If you have multiple clients in a day, it’ll be unprofessional of you to show up with sweaty and smelly clothes. That means you’ll have to change into a fresh set of workout clothes after every session, especially in the summer. You should consider investing in a lot of loose change or your own washing machine.
6. You’ll Have to Deal with Challenging Clients
Experienced Workout Pros will tell you that you’ll have to train many lazy clients. They’ll show up late, unmotivated, and with an attitude. It’s also pretty common for clients to ignore the diet plans and exercise routines and then blame you when they don’t develop a six-pack in three weeks.
Here are some of the things personal trainers do to remedy this situation. Before you begin training a client, share the importance of following your instructions regarding what they eat and home workouts. They should understand that results don’t magically appear when they aren’t doing their part.
7. You Become Bestfriends With Coffee
Talk to enough personal trainers with no experience, and you’ll notice one thing – They all hate early shifts so much that they want to quit being a personal trainer. Depending on your clients and niche, you may find yourself up way before the sun rises.
Expect to instinctively reach for that soothing cup of coffee to jumpstart your brain and help you start the day. Before you know it, one cup turns into two, then three, and in a short while, you become addicted to coffee. The key is to try to get in as much regular sleep as you can manage.
8. You Have to be Good at Multitasking
Another thing personal trainers do is multitask. If your training sessions involve leading a class, you’ll need to be a good multitasker. You’ll be responsible for creating the workout, ensuring it’s challenging but not too difficult for all the class to follow, and checking on everyone’s progress. It’s a lot.
Additionally, you’ll have to pay enough individual attention to each member without letting anyone feel left out. The solution is to pay more attention to those who are struggling. That way, the whole class moves at the same pace, and you can help everyone achieve their goals.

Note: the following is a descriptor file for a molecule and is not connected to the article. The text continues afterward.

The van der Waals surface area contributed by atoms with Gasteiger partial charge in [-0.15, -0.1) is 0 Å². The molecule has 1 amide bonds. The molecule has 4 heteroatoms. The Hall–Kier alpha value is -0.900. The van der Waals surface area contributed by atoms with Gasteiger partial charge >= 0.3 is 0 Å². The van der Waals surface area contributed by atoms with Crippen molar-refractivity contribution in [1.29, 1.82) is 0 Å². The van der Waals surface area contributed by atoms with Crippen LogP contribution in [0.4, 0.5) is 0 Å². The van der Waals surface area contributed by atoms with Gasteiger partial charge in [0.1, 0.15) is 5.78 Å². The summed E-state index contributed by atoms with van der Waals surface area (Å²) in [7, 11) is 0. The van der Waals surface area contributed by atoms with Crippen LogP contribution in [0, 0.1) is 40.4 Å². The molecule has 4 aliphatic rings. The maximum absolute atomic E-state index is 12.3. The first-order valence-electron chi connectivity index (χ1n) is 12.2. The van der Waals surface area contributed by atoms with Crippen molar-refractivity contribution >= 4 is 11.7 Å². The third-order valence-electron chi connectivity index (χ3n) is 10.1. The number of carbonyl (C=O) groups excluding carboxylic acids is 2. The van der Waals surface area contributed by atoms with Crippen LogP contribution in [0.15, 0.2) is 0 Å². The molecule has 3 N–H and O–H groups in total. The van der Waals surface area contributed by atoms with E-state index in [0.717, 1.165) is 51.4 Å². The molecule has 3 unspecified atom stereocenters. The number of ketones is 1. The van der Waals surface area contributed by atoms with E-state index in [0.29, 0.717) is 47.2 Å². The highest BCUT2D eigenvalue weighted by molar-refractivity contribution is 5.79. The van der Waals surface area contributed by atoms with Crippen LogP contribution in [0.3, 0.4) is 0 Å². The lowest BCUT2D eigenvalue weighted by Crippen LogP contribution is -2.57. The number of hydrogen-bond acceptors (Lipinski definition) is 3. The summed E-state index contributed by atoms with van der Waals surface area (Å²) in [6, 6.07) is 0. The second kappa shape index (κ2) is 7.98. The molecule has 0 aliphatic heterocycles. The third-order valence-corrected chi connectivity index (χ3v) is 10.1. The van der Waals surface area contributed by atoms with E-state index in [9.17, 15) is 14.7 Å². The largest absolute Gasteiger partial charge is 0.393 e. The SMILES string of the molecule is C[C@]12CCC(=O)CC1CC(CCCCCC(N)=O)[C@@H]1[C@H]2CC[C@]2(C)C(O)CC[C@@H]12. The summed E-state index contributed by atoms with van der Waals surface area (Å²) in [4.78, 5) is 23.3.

9. Your Certification isn’t Everything
It’s not unusual to find gyms that compel personal trainers with years of experience and certifications to charge the same fee as an inexperienced colleague. The reason is that most gyms aren’t interested in your certificates as a personal trainer. Instead, they want to see how well you can interact with and retain clients.
You should definitely get an authentic certificate. But above that, you also need to gather as much knowledge as you can about being a personal trainer. Additionally, it’s wise to learn more about communication, client interaction, and retention. These skills will make you indispensable to the gym.
10. It May Take a While to Build Your Client Base
Building your client base as an independent personal trainer isn’t a walk in the park; it requires consistency, dedication, and genuine love of the job.
Also, bear in mind that it may take a while to get clients or build a regular client base. That’s why you shouldn’t play down the importance of social media and referrals from clients. One way to get around this is to be good at what you do, have a blog where you share exercise content, and have a website.
To Wrap It Up
Like every industry, it’s essential that you have adequate knowledge of the personal training industry before venturing into it. Remember that sometimes your certification may not cut it. You need to improve your skills and offer clients the results they need. With the truths we share in this article, you’re better prepared to begin your journey as a personal trainer.
If you’re eager to become an even better Workout Pro, check out this article on the benefits of training your clients in independent gyms.